The Southern Responses to Displacement project works closely with a team of bi-lingual and multi-lingual researchers based in Lebanon, Jordan and Turkey, including researchers who have themselves been affected by the Syrian conflict.
Researchers based in these countries are full members of the team throughout the data collection, analysis and dissemination stages of the Southern Responses to Displacement project.
Indeed, throughout the project we seek to centralise the perspectives, experiences and opinions of research participants and of researchers from Syria, Lebanon, Jordan and Turkey, in order to develop ethically sound and nuanced academic analysis.
Amal Shaiah Istanbouli
Amal is a researcher on the Southern Responses to Displacement project based in Turkey, and a holder of MA degree from the Institute of Muslims Civilizations, AKU, London. In her MA thesis, she focused on the role of work and the conceptualisation of home in displacement based on her ethnographic field work in Antakya. Prior to joining the project Amal worked in many research projects such as the Mediterranean Missing migrant project, and other unpublished projects too. Amal is interested in displacement, forced migrations, the meaning of loss and identity crisis related to the Syrian context and refugees in general. She has been displaced from Syria since 2012, and she is currently based in Hatay, Turkey where she works as a consultant and an Arabic-English interpreter too. You can read Amal’s blog post ‘Research terminology from the ‘Global North’ to the ‘Global South’ -conceptualisations, interpretations and challenges from Hatay, Turkey’ here, and her co-authored post ‘Educating the Host’ here.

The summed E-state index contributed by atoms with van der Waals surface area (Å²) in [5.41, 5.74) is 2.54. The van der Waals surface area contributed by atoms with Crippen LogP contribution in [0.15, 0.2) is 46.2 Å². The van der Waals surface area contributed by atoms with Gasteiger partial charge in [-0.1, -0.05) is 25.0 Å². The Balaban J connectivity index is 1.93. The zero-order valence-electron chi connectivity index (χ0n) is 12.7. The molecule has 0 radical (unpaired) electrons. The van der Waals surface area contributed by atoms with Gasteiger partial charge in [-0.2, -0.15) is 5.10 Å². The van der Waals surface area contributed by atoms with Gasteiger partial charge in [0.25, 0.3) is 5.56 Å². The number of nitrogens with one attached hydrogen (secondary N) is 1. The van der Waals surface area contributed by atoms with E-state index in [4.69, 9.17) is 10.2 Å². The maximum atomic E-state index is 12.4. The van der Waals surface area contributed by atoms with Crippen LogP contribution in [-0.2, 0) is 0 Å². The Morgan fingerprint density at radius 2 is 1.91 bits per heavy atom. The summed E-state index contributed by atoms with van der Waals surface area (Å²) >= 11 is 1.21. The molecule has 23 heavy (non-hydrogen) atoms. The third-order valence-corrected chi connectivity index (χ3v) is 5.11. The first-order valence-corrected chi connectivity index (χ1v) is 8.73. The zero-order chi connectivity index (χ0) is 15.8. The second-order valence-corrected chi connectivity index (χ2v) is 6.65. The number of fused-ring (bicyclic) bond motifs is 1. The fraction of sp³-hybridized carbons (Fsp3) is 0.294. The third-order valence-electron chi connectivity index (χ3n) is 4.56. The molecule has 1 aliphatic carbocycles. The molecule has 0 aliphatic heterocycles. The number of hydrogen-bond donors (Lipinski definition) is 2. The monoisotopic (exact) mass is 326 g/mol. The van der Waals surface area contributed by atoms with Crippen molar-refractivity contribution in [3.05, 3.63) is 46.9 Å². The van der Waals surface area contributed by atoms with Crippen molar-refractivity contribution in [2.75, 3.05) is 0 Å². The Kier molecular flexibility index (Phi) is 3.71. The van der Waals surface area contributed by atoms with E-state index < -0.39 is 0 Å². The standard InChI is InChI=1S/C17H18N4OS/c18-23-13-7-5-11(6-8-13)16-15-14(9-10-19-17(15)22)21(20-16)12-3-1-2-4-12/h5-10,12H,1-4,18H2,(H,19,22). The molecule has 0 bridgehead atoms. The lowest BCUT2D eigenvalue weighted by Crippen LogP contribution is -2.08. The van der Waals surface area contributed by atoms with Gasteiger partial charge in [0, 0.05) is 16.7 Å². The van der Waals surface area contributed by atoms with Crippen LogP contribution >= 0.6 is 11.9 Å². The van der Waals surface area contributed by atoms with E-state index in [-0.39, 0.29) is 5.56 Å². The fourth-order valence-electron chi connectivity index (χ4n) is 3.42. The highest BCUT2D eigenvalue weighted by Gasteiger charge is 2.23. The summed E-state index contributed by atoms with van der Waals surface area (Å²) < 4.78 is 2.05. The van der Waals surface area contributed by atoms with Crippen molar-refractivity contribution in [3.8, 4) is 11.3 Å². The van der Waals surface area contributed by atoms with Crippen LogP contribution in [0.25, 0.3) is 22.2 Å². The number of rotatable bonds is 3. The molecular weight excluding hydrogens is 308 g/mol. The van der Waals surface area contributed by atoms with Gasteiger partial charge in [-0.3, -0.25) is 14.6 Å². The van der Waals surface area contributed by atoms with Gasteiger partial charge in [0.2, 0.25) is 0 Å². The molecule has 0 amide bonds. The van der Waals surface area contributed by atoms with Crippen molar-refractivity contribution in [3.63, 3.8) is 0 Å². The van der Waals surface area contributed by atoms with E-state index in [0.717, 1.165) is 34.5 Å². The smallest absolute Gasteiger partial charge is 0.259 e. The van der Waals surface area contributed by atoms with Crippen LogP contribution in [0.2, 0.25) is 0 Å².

Sara Alhelali Saab
Sara is a researcher in the Southern Responses to Displacement project based in Gaziantep. She pursued a Master of Public Health at the French National School of Public Health EHESP where she developed an interest for doing qualitative research particularly on migration and displacement-related topics and specifically in the Syrian context, since has been displaced from Syria herself and has been working in the humanitarian field for the past nine years. You can read Sara’s blog, ‘The importance of place and language – Syrian, Turkish and Syrian-Turkish encounters in Gazientep’ here, and her co-authored post ‘Educating the Host’ here.
Featured Photo: Everyday life in the alleyways of Baddawi Camp, N. Lebanon. (c) E. Fiddian-Qasmiyeh